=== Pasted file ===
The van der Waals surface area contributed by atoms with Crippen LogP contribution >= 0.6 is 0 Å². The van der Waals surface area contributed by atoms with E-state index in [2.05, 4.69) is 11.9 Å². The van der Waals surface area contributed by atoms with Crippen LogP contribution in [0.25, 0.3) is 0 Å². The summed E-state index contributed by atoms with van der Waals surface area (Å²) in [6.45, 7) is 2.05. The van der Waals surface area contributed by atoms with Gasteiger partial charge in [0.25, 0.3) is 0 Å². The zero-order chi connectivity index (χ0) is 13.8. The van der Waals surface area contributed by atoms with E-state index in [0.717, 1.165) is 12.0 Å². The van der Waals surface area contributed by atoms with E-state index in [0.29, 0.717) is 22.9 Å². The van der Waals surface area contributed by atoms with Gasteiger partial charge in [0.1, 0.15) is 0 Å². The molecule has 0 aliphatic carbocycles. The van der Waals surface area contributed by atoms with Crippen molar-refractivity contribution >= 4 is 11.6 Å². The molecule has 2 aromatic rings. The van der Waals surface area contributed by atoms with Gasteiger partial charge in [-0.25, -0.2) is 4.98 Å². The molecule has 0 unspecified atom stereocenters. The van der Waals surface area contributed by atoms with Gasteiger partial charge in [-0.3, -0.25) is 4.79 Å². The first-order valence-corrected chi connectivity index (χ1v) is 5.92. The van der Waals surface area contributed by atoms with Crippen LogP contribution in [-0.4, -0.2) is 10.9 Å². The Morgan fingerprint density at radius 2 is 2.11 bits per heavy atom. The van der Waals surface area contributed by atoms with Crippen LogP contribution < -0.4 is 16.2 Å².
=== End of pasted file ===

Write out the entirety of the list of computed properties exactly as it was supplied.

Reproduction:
The van der Waals surface area contributed by atoms with Crippen LogP contribution >= 0.6 is 0 Å². The van der Waals surface area contributed by atoms with E-state index in [2.05, 4.69) is 11.9 Å². The van der Waals surface area contributed by atoms with Crippen LogP contribution in [0.25, 0.3) is 0 Å². The summed E-state index contributed by atoms with van der Waals surface area (Å²) in [6.45, 7) is 2.05. The van der Waals surface area contributed by atoms with Gasteiger partial charge in [0.25, 0.3) is 0 Å². The zero-order chi connectivity index (χ0) is 13.8. The van der Waals surface area contributed by atoms with E-state index in [0.717, 1.165) is 12.0 Å². The van der Waals surface area contributed by atoms with E-state index in [0.29, 0.717) is 22.9 Å². The van der Waals surface area contributed by atoms with Gasteiger partial charge in [0.1, 0.15) is 0 Å². The molecule has 0 aliphatic carbocycles. The van der Waals surface area contributed by atoms with Crippen molar-refractivity contribution >= 4 is 11.6 Å². The molecule has 2 aromatic rings. The van der Waals surface area contributed by atoms with Gasteiger partial charge in [-0.25, -0.2) is 4.98 Å². The molecule has 0 unspecified atom stereocenters. The van der Waals surface area contributed by atoms with Gasteiger partial charge in [-0.3, -0.25) is 4.79 Å². The first-order valence-corrected chi connectivity index (χ1v) is 5.92. The van der Waals surface area contributed by atoms with Crippen LogP contribution in [-0.4, -0.2) is 10.9 Å². The Morgan fingerprint density at radius 2 is 2.11 bits per heavy atom. The van der Waals surface area contributed by atoms with Crippen LogP contribution < -0.4 is 16.2 Å².